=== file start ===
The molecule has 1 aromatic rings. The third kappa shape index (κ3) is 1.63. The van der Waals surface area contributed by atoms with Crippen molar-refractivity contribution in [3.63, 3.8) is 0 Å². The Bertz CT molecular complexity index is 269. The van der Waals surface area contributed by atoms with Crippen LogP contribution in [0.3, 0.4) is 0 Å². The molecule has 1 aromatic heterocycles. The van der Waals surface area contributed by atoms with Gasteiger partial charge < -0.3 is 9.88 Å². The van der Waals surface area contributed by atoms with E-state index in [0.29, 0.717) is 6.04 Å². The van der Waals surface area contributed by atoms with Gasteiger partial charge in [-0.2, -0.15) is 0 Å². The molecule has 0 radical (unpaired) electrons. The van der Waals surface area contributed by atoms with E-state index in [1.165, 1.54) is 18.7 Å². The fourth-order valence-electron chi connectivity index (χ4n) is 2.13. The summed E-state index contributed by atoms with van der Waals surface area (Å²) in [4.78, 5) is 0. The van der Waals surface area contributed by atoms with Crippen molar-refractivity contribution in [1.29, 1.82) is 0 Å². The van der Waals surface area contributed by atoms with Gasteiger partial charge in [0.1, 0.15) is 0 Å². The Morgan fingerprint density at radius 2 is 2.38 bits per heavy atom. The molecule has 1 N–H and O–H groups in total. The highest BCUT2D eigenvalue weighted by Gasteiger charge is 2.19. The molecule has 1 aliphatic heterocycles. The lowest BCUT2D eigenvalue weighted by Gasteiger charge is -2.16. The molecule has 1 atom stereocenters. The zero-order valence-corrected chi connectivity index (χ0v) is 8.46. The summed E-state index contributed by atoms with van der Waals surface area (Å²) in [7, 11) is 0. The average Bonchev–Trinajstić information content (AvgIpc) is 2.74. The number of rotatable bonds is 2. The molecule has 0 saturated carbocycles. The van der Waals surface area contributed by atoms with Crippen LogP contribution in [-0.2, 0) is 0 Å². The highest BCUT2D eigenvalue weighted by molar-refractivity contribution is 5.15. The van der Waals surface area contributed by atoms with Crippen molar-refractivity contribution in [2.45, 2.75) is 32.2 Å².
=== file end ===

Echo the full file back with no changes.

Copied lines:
The molecule has 1 aromatic rings. The third kappa shape index (κ3) is 1.63. The van der Waals surface area contributed by atoms with Crippen molar-refractivity contribution in [3.63, 3.8) is 0 Å². The Bertz CT molecular complexity index is 269. The van der Waals surface area contributed by atoms with Crippen LogP contribution in [0.3, 0.4) is 0 Å². The molecule has 1 aromatic heterocycles. The van der Waals surface area contributed by atoms with Gasteiger partial charge < -0.3 is 9.88 Å². The van der Waals surface area contributed by atoms with E-state index in [0.29, 0.717) is 6.04 Å². The van der Waals surface area contributed by atoms with Gasteiger partial charge in [-0.2, -0.15) is 0 Å². The molecule has 0 radical (unpaired) electrons. The van der Waals surface area contributed by atoms with E-state index in [1.165, 1.54) is 18.7 Å². The fourth-order valence-electron chi connectivity index (χ4n) is 2.13. The summed E-state index contributed by atoms with van der Waals surface area (Å²) in [4.78, 5) is 0. The van der Waals surface area contributed by atoms with Crippen molar-refractivity contribution in [1.29, 1.82) is 0 Å². The van der Waals surface area contributed by atoms with Gasteiger partial charge in [0.1, 0.15) is 0 Å². The Morgan fingerprint density at radius 2 is 2.38 bits per heavy atom. The molecule has 1 N–H and O–H groups in total. The highest BCUT2D eigenvalue weighted by Gasteiger charge is 2.19. The molecule has 1 aliphatic heterocycles. The lowest BCUT2D eigenvalue weighted by Gasteiger charge is -2.16. The molecule has 1 atom stereocenters. The zero-order valence-corrected chi connectivity index (χ0v) is 8.46. The summed E-state index contributed by atoms with van der Waals surface area (Å²) in [7, 11) is 0. The average Bonchev–Trinajstić information content (AvgIpc) is 2.74. The number of rotatable bonds is 2. The molecule has 0 saturated carbocycles. The van der Waals surface area contributed by atoms with Crippen LogP contribution in [-0.2, 0) is 0 Å². The highest BCUT2D eigenvalue weighted by molar-refractivity contribution is 5.15. The van der Waals surface area contributed by atoms with Crippen molar-refractivity contribution in [2.45, 2.75) is 32.2 Å².